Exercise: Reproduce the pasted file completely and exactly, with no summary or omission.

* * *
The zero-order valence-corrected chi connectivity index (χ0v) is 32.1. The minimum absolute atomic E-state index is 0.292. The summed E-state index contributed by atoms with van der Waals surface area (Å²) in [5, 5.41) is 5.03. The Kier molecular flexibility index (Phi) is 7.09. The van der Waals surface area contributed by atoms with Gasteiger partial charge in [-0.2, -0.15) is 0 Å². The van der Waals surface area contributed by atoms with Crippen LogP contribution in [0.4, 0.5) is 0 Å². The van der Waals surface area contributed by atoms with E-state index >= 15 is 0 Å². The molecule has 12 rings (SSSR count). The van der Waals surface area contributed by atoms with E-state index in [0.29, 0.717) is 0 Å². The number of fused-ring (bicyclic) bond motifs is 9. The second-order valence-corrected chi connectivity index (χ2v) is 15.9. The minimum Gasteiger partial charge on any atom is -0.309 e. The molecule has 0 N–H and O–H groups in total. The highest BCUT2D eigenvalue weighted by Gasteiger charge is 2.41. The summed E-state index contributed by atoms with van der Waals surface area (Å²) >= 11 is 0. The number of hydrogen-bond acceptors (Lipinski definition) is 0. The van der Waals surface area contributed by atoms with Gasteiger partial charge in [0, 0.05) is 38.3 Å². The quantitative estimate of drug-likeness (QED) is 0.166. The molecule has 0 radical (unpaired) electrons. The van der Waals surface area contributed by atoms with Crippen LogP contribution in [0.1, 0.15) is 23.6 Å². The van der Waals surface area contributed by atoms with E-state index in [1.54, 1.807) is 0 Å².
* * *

The zero-order valence-corrected chi connectivity index (χ0v) is 32.1. The minimum absolute atomic E-state index is 0.292. The summed E-state index contributed by atoms with van der Waals surface area (Å²) in [5, 5.41) is 5.03. The Kier molecular flexibility index (Phi) is 7.09. The van der Waals surface area contributed by atoms with Gasteiger partial charge in [-0.2, -0.15) is 0 Å². The van der Waals surface area contributed by atoms with Crippen LogP contribution in [0.4, 0.5) is 0 Å². The van der Waals surface area contributed by atoms with E-state index >= 15 is 0 Å². The molecule has 12 rings (SSSR count). The van der Waals surface area contributed by atoms with E-state index in [0.29, 0.717) is 0 Å². The number of fused-ring (bicyclic) bond motifs is 9. The second-order valence-corrected chi connectivity index (χ2v) is 15.9. The minimum Gasteiger partial charge on any atom is -0.309 e. The molecule has 0 N–H and O–H groups in total. The highest BCUT2D eigenvalue weighted by Gasteiger charge is 2.41. The summed E-state index contributed by atoms with van der Waals surface area (Å²) >= 11 is 0. The number of hydrogen-bond acceptors (Lipinski definition) is 0. The van der Waals surface area contributed by atoms with Gasteiger partial charge in [0, 0.05) is 38.3 Å². The quantitative estimate of drug-likeness (QED) is 0.166. The molecule has 0 radical (unpaired) electrons. The van der Waals surface area contributed by atoms with Crippen LogP contribution in [0.1, 0.15) is 23.6 Å². The van der Waals surface area contributed by atoms with E-state index in [1.54, 1.807) is 0 Å².